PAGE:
In January 1951, the United States Air Force announced its intention to establish a base large enough for 6,500 personnel in Wichita in just three weeks. Shortly after the announcement came word that the USAF would take over the Wichita Municipal Airport for pilot training on B-47s, B-36s and eventually B-52s. All non-military operators were asked to stop using the facility as soon as possible, with the exception of commercial airline traffic. Construction soon began on what is the current Mid-Continent Airport and by 1954, all non-military traffic including commercial airline traffic moved to Mid-Continent.
The USAF and the Kansas Air National Guard used the former Wichita Municipal Airport administration building for the next 30 years. During much of that time, it served as Building One of McConnell Air Force Base. Halls previously walked by Gregory Peck on his way to a waiting airline were redesigned into office space. The restaurant, which formerly fed such notables as Howard Hughes and Wiley Post, likewise became offices. By 1984, the building was no longer needed. The doors were locked and the building abandoned.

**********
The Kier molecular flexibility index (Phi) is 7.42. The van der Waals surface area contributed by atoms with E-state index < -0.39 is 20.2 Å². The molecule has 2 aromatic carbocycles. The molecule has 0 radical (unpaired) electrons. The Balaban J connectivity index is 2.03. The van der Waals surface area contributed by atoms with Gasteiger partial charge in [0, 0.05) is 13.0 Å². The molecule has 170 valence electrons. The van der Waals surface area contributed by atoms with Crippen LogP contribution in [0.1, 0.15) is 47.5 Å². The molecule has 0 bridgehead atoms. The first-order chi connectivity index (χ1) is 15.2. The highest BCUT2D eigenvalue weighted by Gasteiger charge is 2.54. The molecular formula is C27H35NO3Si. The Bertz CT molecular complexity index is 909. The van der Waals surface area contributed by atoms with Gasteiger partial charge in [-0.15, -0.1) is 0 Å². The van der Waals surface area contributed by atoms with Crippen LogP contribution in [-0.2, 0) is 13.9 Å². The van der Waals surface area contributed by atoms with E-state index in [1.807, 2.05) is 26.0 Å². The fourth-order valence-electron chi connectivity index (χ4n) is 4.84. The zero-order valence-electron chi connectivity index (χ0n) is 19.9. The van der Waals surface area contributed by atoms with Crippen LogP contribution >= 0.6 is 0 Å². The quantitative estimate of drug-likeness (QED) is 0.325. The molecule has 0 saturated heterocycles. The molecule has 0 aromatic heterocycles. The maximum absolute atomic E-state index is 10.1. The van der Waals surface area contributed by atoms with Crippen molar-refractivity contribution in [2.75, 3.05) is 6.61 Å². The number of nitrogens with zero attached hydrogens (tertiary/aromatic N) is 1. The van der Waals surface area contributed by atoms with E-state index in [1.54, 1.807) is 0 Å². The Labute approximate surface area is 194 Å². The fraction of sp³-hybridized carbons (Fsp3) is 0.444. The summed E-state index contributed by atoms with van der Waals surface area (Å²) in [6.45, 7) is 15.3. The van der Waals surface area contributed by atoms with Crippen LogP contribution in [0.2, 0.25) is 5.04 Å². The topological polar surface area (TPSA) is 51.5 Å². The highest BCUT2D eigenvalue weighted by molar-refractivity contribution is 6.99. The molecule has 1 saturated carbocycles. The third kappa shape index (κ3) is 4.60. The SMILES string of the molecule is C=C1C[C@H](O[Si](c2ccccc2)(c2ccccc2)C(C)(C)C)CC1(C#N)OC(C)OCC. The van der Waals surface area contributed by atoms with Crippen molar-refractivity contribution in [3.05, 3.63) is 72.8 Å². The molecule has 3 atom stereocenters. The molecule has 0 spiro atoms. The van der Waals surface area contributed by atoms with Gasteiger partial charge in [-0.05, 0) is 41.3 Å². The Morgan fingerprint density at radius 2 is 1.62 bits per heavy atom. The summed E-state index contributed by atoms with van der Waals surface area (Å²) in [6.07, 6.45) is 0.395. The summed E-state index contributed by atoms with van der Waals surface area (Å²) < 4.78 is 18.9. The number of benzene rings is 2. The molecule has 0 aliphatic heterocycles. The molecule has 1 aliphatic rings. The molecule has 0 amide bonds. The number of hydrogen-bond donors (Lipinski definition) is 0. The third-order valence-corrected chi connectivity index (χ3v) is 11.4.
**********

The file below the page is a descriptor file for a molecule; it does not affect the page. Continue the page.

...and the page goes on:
A Perfect Match
At the same time, the Wichita Aeronautical Historical Association was searching for a facility in which to open a museum. The former municipal airport terminal seemed the perfect choice. The property was eventually acquired by the City of Wichita and is currently being leased to the museum’s Board of Trustees. Volunteers entered the building in the late 1980s with wheelbarrows and shovels and began the arduous cleaning task. The museum opened on April 19, 1991, to showcase Kansas aviation history.